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When this is all over and the world starts traveling once more, we hope that no one ever asks what a travel advisor does again. The COVID-19 (coronavirus disease 2019) crisis has put advisors to the test, and they’ve done exceptionally well rising to the occasion and demonstrating their value — so well, in fact, that many are receiving referrals from clients looking to help their frustrated friends who booked online.
Lynda Turley, the Saratoga, Calif.-based advisor and owner of Turley Travel Group, and a member of the TravelAge West Agent Advisory Board, shares an example of this — and asks certain parts of the travel industry to step up and be a better partner.
This interview is the sixth installment of our series exploring how travel advisors are coping with the impacts of COVID-19 on their businesses. (Catch up on part one, part two, part three, part four and part five.)
How has your daily approach to work changed in the last month?Rules changing hourly has become the new norm, and I’m up at all hours, seven days a week, to help clients.
As an independent contractor, I don’t have anyone who can cover for me in emergencies like this. I’m just thankful that I’m here at my desk. I was invited on a trip to Antarctica and was going to be gone during this time period, but something in the back of my mind said not to go — that it would be too busy this time of year. So, I’m glad I’m home, or I would have had to fly back earlier this month to assist clients, as we all know that ship Wi-Fi access isn’t always dependable.
In the travel industry, we’ve always had to be flexible and open to changes, but this is like nothing I’ve experienced before in 30 years of business.
Are any suppliers going above and beyond to help you respond to this crisis? My Virtuoso DMCs have been helping me reschedule, cancel and offer future travel credit with 100% of funds moving forward. So far, all my preferred vendors have offered a full future credit and have been amazingly supportive and compassionate. Some of the luxury cruise lines are doing a better job than the others.
Silversea Cruises is now protecting air booked independently, and they are protecting commission on both old and new cruises. Let’s hope the others follow suit. Some vendors are worth supporting in this crisis.
Yesterday, a new referral said to me, 'I don’t know why I was afraid to call you. You are so helpful and treat me like your friend.' Yes — that’s exactly what I do.
Have any companies disappointed you?The ones that have not stepped up are the insurance companies and the airlines. Most air carriers are keeping to the one year from original issue date for travel changes. Unfortunately, our experienced travelers book their air 10 months in advance, so there isn’t an opportunity for them to go again. So far, I’ve only seen Delta Air Lines step up and offer travel past the issue date.
So, are some of your clients canceling instead of postponing their travel?It’s about 75% postpone and 25% cancel. The tour operators and cruise lines are more lenient if you postpone rather than cancel. I am telling all my clients that the one constant my colleagues and I have discovered is that the clients who have patiently waited for their trips to be canceled by airlines, cruise lines, tour operators, etc., are getting the most rewards in terms of future travel credits or refunds.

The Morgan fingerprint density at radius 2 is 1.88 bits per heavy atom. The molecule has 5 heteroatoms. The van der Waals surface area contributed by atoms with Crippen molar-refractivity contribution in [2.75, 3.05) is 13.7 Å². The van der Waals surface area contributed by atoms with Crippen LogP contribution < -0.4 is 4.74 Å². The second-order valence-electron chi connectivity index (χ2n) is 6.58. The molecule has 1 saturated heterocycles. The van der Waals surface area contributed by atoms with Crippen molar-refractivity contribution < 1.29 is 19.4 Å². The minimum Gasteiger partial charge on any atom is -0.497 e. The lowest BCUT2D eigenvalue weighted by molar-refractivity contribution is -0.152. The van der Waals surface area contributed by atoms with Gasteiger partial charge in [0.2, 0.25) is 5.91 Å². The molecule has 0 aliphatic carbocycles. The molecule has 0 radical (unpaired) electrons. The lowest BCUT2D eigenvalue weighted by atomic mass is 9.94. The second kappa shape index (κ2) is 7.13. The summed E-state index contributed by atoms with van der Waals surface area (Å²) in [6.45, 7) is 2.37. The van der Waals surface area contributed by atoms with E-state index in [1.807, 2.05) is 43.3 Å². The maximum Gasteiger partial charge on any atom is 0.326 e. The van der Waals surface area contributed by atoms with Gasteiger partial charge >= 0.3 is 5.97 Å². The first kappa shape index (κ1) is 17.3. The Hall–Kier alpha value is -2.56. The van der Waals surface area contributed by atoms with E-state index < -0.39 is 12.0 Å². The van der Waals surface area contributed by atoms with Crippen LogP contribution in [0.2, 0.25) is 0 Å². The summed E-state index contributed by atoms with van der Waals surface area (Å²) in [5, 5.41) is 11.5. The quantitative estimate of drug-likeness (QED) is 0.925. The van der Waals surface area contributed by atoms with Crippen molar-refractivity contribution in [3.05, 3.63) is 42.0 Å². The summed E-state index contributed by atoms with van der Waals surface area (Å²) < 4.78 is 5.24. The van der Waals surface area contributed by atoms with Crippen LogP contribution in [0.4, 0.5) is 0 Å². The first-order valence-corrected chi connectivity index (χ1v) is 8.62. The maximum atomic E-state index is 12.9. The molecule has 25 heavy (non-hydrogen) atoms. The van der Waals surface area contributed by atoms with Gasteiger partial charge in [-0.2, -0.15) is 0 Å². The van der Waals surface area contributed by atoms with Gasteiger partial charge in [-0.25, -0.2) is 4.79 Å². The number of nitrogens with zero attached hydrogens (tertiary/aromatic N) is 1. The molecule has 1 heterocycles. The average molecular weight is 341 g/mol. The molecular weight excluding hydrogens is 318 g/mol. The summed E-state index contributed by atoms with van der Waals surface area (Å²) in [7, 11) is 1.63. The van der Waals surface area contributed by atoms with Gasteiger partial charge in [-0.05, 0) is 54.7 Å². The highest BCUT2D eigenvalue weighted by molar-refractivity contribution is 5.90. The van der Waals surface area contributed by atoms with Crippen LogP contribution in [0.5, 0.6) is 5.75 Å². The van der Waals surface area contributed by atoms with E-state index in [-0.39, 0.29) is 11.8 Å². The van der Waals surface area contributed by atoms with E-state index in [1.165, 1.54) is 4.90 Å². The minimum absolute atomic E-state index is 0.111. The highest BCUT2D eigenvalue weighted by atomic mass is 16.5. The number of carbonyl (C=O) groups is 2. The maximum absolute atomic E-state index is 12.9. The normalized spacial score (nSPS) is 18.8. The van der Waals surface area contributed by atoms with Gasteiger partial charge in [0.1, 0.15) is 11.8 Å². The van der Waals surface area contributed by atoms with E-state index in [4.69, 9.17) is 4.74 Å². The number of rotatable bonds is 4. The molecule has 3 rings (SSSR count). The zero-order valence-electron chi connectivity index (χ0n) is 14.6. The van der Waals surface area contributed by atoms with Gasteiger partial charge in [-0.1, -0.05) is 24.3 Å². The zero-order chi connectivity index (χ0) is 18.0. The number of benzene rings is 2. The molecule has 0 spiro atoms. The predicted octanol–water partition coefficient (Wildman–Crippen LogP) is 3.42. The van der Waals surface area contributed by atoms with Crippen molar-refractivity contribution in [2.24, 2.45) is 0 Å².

Unfortunately, though, postponement means no income coming in for months, and my best clients would have taken another trip later this year anyway. So, while it looks good on paper, it’s deluding future travel, and my income is postponed and lessened.
What’s helping you get through this right now?I’m so glad I have my colleagues to discuss everything. There is a core of fellow advisors who I trust, and we email and chat at least once a day, keeping each other updated on what’s going on. One of the things we’ve discussed is how this situation has helped us figure out which clients we’re keeping when this is all over, and which ones we’ll move to another advisor. Some of the clients with smaller trips are taking more time and energy than our luxury clients.
How do you feel about the funds the government intends to use for travel advisors?I submitted my name for a U.S. Small Business Administration loan last week. Honestly, I’m not too optimistic of ever receiving funds, but I put my company on the list.
What are some of the proactive measures you’ve underwent to take care of clients?Once most of the dust settled with confirming cancellations, I focused on engaging clients. I’m going to email all my future clients who have vacations planned with me a personalized message. And as most clients are in self-isolation, I’ve been trying to maintain their excitement about the world of travel.
I use Approach Guides, a travel guide company, quite a bit for clients just before their trip, or during that long pause from deposit to travel date. The company offers articles, podcasts and Vimeo clips from around the world that we can access from its library and customize and send to clients. I’m using the guides now to keep clients engaged.
I’ll send this sea otter cam out to some later this week. It depends on the client, since this cam is local for me. What’s more fun than watching otters? Nothing.
And I’ll send this great piece about museums around the world that can be toured virtually.
Any other updates regarding clients for the future?I’ve received some referrals during this time as some folks can’t reach a hotel, a tour company or other supplier. They’ve booked a trip online, or even directly through a reputable travel company, but are receiving no assistance, so they ask me for help.
Yesterday, a new referral said to me, “I don’t know why I was afraid to call you. You are so helpful and treat me like your friend.” Yes — that’s exactly what I do.